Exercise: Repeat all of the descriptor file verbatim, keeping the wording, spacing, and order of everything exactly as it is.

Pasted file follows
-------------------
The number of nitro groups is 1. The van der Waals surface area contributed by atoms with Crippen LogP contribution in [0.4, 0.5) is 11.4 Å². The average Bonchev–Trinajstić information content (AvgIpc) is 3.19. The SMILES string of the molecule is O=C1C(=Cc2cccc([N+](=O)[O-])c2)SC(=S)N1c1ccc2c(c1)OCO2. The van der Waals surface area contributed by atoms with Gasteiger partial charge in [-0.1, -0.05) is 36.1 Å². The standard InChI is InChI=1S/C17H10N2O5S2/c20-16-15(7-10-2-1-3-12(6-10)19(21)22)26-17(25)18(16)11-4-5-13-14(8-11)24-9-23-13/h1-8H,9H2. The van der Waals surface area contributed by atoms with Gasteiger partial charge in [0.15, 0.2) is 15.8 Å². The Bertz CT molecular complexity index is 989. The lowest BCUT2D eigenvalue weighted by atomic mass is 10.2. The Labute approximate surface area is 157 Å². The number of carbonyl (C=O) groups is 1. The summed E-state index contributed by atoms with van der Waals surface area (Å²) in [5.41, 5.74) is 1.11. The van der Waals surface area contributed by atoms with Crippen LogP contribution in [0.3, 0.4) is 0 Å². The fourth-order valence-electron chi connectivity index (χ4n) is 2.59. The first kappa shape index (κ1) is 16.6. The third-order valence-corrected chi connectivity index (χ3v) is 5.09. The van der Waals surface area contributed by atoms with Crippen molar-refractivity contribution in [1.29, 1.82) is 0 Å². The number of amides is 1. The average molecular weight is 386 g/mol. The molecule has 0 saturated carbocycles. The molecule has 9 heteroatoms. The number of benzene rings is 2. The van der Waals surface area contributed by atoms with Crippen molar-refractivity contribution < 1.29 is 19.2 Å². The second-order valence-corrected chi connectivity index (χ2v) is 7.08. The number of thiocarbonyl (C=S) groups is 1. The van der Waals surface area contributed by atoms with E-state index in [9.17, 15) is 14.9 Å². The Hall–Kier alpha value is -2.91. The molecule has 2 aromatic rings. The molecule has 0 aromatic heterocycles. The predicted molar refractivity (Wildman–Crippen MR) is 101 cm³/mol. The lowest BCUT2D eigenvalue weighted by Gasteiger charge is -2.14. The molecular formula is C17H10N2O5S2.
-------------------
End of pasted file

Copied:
The number of nitro groups is 1. The van der Waals surface area contributed by atoms with Crippen LogP contribution in [0.4, 0.5) is 11.4 Å². The average Bonchev–Trinajstić information content (AvgIpc) is 3.19. The SMILES string of the molecule is O=C1C(=Cc2cccc([N+](=O)[O-])c2)SC(=S)N1c1ccc2c(c1)OCO2. The van der Waals surface area contributed by atoms with Gasteiger partial charge in [-0.1, -0.05) is 36.1 Å². The standard InChI is InChI=1S/C17H10N2O5S2/c20-16-15(7-10-2-1-3-12(6-10)19(21)22)26-17(25)18(16)11-4-5-13-14(8-11)24-9-23-13/h1-8H,9H2. The van der Waals surface area contributed by atoms with Gasteiger partial charge in [0.15, 0.2) is 15.8 Å². The Bertz CT molecular complexity index is 989. The lowest BCUT2D eigenvalue weighted by atomic mass is 10.2. The Labute approximate surface area is 157 Å². The number of carbonyl (C=O) groups is 1. The summed E-state index contributed by atoms with van der Waals surface area (Å²) in [5.41, 5.74) is 1.11. The van der Waals surface area contributed by atoms with Crippen LogP contribution in [0.3, 0.4) is 0 Å². The fourth-order valence-electron chi connectivity index (χ4n) is 2.59. The first kappa shape index (κ1) is 16.6. The third-order valence-corrected chi connectivity index (χ3v) is 5.09. The van der Waals surface area contributed by atoms with Crippen molar-refractivity contribution in [1.29, 1.82) is 0 Å². The number of amides is 1. The average molecular weight is 386 g/mol. The molecule has 0 saturated carbocycles. The molecule has 9 heteroatoms. The number of benzene rings is 2. The van der Waals surface area contributed by atoms with Crippen molar-refractivity contribution < 1.29 is 19.2 Å². The second-order valence-corrected chi connectivity index (χ2v) is 7.08. The number of thiocarbonyl (C=S) groups is 1. The van der Waals surface area contributed by atoms with E-state index in [9.17, 15) is 14.9 Å². The Hall–Kier alpha value is -2.91. The molecule has 2 aromatic rings. The molecule has 0 aromatic heterocycles. The predicted molar refractivity (Wildman–Crippen MR) is 101 cm³/mol. The lowest BCUT2D eigenvalue weighted by Gasteiger charge is -2.14. The molecular formula is C17H10N2O5S2.